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Leadership and the Imperative of Large Scale Improvement

Part IV of IV of the Strategic Planning Series
By Richard J. Patterson, Ph.D. ASBDA National President

As referenced in this newsletter the Strategic Planning Committee work has begun with earnest. The committee will have a report ready for the Columbus convention, until then, let me address a final area for our organization to consider.

De-Romanticizing Leadership

Leadership is the guidance and direction of organizational improvement for ASBDA. This is deliberately deromanticized, focused, and instrumental definition. Leadership tends to be romanticized in American culture, especially in organizations, both because we subscribe heavily to trait theories of success¾people succeed because of their personal characteristics, more than because of effort, skill, and knowledge¾ and because we like our heroes to have qualities that we think we don't have. The problem with romanticized theory of leadership is that the supply of character traits we associate with "good" leaders is, by definition, limited, or we wouldn't envy and admire them so much in other people.

A definition of leadership for ASBDA organizational improvement is far more focused than most definitions. ASBDA is a direct outgrowth of the isolation of band education, surrounded by hundreds of practitioners making a sustained effort toward improvement in band education in our country. The organizations that seem to be stimulating higher proportions of high-performing ideas seem to be the ones that have invested the creation of an infrastructure to capture, examine, and disseminate successes of large scale improvement (O'Day, Goertz et al. 1995; Grissmer and Flanagan November 1998). Still, in the short term, the fundamental problem is a relative lack of knowledge about practical issues of our organization that require knowledge-intensive solutions.

Learning to do the Right Things

Based on existing work, it is possible to state a few initial guiding principles that can be used to design organizational structures to stimulate large-scale improvement for ASBDA. Table 1, below, states these principles. The exact form or wording of the principles is less important than the fact that they are an attempt to derive general guidance from practice and research in a form that can be tried in multiple settings and revised and elaborated with experience.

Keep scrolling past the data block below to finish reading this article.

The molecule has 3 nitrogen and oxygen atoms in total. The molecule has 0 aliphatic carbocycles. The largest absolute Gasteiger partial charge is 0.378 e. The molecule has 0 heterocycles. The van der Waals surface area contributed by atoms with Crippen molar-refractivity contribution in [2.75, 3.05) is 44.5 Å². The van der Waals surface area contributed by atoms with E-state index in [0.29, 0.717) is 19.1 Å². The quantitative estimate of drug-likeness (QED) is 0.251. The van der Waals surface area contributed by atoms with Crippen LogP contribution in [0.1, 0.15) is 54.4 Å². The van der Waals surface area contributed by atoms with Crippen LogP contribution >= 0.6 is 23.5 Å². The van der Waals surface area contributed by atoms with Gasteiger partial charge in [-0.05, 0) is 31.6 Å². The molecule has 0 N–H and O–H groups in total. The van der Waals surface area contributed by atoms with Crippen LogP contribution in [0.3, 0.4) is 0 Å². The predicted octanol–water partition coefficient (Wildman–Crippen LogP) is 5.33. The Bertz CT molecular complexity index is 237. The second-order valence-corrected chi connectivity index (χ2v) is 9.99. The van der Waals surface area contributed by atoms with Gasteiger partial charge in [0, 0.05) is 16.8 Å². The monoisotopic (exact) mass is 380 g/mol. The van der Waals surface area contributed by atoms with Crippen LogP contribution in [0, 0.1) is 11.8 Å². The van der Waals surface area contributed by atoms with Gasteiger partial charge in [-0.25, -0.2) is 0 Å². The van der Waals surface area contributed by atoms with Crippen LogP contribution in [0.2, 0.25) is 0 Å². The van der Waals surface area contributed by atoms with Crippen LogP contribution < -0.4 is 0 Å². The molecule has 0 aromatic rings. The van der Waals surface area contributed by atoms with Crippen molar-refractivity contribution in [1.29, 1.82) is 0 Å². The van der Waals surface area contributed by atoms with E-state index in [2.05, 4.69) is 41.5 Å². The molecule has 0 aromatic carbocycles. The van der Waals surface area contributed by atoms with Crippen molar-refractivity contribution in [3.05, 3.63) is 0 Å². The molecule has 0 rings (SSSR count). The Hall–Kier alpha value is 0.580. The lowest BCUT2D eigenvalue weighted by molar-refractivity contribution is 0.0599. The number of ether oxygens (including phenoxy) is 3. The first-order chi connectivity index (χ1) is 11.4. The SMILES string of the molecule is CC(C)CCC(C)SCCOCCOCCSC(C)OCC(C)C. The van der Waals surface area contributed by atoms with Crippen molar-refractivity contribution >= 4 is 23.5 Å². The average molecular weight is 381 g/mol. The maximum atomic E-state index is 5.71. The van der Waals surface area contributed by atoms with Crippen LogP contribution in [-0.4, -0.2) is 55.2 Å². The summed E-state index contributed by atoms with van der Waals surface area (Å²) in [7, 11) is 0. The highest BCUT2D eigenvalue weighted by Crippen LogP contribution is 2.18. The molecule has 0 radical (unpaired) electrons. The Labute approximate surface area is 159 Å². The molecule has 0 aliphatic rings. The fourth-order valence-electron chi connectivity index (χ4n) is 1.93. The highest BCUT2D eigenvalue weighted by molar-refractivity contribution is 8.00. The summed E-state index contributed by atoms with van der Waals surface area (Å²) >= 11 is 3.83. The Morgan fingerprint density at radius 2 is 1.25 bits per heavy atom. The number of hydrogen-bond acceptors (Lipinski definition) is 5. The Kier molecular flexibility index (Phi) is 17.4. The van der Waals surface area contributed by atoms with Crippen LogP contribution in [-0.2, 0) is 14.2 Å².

Design Principles for Large-Scale Improvement

Maintain a Tight Focus Sustained Over Time

Apply the focus to everyone in the organization
Apply it to both practice and performance
Apply it to a limited number of areas and practices, becoming progressively more ambitious over time

Routinize Accountability for Practice and Performance in Face-to-Face Relationships

Create a strong environment in which members know what ASBDA stands for and publicize its mission

Encourage and rely on membership involvement by having topics and committees of current interest to our members

Design everyone's work primarily in terms of improving the capacity and performance of someone else - encouraging leadership from within our organization, but toward a common defined goal(s)

Reduce Isolation, and Open Practice Up to Direct Observation, Analysis, and Criticism

Make direct observation of the practice of ASBDA's practice, analysis and feedback a routine feature of our work

Center group discussions on the current goals of the organization, and update the goals every few years

Model desired practice at our national conventions and at meetings held nationally, and statewide

Exercise Differential Treatment Based on Performance and Capacity, Not Volunteerism

Acknowledge differences among various regions of ASBDA within a common framework of improvement

Allocate time and professional development based on explicit judgments about where our members' are in a developmental process of practice and performance

Devolve Increased Discretion Based on Practice and Performance

Do not rely on generalized rules about what should and shouldn't be in our organization, instead base intent on a common agreed upon framework of improvement

Loosen and tighten executive board control based on hard evidence of performance toward common goals, and effectiveness of those goals; greater discretion follows higher quality of practice and higher levels of performance

Table 1

A major design principle is to organize everyone's actions, at all levels of our organization, around a particular focus that is stable over time. For example to write a mission, vision statement. Then add another focus area¾say goals and objectives¾and increase the level of complexity from our mission/vision that we expect of our executive board members in practice and progress. Focus also has to be accompanied by stability¾in leadership, in the practice, and in the commitment to monitoring and redesigning policies and structures that are supposed to enable improvement. Most importantly, the principle of tight focus and stability in message should apply to everyone. Executive board members, newly elected offices, new members, and current members should be just as subject to criticism for straying off message as the President and Executive board members.

As I said earlier, I offer these design principles based on my own work on large-scale improvement and from my reading of the little research that exists on the subject. The main point here should be the urgency of learning more about these issues and how they can apply to ASBDA and in many different settings. This requires pressing hard for more concrete knowledge about how large-scale improvement processes work.

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